Born Marvin Lee Aday, the iconic rocker Meat Loaf died in Nashville, Tennessee on January 20 at the age of 74.
Born in Dallas, Texas on September 27, 1947, Meat Loaf was known for his Bat Out of Hell trilogy—Bat Out of Hell (1977), Bat Out of Hell II: Back into Hell (1993), and Bat Out of Hell III: The Monster is Loose (2006)—which sold over sixty-five million albums worldwide. Bat Out of Hell (his inaugural album) continually sells about 200,000 annual copies—even forty years after its debut. Bat Out of Hell is one of the best-selling albums in music history and remained on the charts for nine years.
Meat Loaf was also popular for portraying “Eddie” in “The Rocky Horror Picture Show.” The cult classic is one of over fifty works of cinema and television in which Meat Loaf starred. He consistently acted either as himself or as a role that resembled his stage persona.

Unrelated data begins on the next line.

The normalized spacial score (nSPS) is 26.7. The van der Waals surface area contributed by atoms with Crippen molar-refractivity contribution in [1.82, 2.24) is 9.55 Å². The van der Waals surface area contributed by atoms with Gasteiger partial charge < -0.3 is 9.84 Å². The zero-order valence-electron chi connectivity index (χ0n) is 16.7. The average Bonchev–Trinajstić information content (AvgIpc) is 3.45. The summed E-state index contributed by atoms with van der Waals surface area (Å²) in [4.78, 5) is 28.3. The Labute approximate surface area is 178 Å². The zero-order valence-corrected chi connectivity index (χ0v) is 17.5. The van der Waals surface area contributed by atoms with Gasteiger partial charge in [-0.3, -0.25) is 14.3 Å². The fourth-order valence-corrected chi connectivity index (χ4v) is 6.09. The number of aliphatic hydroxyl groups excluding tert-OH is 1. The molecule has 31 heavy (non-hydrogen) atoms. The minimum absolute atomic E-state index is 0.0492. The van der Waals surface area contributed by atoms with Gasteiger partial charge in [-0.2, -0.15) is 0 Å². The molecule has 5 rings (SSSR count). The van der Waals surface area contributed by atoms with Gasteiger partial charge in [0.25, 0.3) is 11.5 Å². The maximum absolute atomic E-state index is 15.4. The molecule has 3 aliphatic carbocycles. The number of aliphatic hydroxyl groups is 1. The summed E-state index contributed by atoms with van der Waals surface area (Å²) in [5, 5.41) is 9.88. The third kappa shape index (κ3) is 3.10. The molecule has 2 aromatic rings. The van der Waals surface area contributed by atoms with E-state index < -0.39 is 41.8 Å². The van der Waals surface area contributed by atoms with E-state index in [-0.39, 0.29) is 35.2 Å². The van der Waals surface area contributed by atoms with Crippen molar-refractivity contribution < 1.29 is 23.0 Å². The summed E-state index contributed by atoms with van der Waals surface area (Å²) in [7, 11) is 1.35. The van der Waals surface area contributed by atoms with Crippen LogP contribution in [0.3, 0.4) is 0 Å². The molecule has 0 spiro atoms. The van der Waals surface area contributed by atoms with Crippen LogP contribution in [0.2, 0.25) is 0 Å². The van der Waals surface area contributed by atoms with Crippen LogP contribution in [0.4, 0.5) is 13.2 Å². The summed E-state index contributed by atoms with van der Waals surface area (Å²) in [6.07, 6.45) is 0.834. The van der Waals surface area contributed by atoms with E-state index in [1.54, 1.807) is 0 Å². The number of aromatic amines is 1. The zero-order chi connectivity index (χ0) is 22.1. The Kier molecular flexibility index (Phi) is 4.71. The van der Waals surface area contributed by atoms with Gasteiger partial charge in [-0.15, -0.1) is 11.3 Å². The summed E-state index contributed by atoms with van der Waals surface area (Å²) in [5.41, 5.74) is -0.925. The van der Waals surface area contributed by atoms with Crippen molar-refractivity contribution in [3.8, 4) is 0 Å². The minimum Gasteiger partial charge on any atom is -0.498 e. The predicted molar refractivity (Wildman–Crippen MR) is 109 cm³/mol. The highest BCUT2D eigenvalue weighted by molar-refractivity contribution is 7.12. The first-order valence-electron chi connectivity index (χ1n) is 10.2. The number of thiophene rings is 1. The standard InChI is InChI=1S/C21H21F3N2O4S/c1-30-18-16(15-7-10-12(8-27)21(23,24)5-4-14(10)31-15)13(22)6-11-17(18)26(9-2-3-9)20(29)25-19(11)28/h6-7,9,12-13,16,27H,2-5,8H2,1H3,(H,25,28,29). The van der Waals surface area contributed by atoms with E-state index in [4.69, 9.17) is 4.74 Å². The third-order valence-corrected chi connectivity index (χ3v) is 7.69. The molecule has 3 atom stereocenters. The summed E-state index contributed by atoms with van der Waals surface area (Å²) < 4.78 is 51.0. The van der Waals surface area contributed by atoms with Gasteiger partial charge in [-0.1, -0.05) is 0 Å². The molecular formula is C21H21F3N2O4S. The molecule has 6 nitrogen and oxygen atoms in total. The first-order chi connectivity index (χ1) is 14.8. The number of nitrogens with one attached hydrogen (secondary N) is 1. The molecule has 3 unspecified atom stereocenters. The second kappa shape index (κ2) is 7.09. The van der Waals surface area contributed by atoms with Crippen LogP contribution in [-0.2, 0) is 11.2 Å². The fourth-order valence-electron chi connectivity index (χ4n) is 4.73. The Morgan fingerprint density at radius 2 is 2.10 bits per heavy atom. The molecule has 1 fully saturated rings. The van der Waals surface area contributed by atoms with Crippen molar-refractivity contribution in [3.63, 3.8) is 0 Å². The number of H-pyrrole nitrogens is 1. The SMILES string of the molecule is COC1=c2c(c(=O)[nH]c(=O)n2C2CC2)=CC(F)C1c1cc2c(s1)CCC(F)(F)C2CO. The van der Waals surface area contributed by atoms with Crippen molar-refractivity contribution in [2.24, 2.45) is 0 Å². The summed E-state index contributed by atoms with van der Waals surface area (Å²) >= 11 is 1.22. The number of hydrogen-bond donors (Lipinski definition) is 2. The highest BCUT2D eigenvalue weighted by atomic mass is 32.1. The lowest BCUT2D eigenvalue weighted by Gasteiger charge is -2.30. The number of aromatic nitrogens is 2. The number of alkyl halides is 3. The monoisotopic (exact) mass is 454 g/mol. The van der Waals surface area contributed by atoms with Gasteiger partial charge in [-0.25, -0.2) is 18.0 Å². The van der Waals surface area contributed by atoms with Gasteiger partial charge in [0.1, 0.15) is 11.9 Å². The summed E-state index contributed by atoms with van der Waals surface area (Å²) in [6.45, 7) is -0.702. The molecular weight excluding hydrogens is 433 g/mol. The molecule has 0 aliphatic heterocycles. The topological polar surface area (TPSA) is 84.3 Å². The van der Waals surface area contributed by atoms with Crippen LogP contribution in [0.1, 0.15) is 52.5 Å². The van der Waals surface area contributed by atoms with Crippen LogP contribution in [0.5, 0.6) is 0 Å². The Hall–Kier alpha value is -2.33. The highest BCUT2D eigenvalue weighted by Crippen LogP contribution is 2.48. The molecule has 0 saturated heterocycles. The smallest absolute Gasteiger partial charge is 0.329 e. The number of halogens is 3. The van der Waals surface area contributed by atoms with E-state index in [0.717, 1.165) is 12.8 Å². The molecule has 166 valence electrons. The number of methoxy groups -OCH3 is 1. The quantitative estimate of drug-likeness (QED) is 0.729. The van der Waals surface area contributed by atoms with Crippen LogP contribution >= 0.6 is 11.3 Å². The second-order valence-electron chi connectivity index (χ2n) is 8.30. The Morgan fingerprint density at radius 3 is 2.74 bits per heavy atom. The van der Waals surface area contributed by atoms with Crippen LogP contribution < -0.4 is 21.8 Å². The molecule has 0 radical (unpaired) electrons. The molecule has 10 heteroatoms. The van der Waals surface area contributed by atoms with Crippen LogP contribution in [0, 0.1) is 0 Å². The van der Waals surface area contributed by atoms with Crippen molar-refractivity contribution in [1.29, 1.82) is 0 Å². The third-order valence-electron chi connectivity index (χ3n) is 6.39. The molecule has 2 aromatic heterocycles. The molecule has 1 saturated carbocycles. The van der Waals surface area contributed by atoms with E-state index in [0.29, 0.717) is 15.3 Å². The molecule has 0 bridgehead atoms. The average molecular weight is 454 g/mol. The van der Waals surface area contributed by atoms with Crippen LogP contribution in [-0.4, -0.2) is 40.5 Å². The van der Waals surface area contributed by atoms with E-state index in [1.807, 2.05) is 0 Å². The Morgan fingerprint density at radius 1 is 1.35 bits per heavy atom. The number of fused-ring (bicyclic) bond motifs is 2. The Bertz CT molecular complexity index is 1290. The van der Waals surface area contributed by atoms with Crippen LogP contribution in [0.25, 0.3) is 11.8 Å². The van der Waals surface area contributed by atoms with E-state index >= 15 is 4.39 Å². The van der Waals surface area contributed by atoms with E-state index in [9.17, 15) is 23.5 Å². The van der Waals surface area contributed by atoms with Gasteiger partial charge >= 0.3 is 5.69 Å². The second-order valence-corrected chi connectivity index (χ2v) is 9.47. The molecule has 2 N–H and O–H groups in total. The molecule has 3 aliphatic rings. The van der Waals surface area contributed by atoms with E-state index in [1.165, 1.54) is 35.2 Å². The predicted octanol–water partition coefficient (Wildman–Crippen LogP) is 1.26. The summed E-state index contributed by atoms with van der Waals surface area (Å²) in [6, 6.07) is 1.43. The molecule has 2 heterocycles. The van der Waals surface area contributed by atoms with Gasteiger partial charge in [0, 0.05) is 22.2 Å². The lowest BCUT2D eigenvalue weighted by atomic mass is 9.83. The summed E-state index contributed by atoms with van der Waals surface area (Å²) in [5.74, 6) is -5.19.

Although Meat Loaf accomplished success in music and media—even winning a Best Solo Rock Vocal Performance Grammy for his hit, “I’d Do Anything For Love (But I Won’t Do That)”—he garnered greater fame in the United Kingdom than in the United States. Meat Loaf received a Brit Award in 1994 for best-selling album and single. He also starred in “Spice World, the Spice Girls’ 1997 film. On VH1’s “Greatest Artists of Hard Rock,” Meatloaf ranks 96.
The origin of the nickname Meat Loaf is dually attributed to his father and high school teasing. His father was said to have described the red-complexioned newborn as “nine pounds of ground chuck,” persuading the nursing staff to label his hospital crib with the name “Meat.” As his weight increased through his participation in high school football, “Meat” evolved to “M.L.” then to “Meat Loaf.”
No cause of death was confirmed.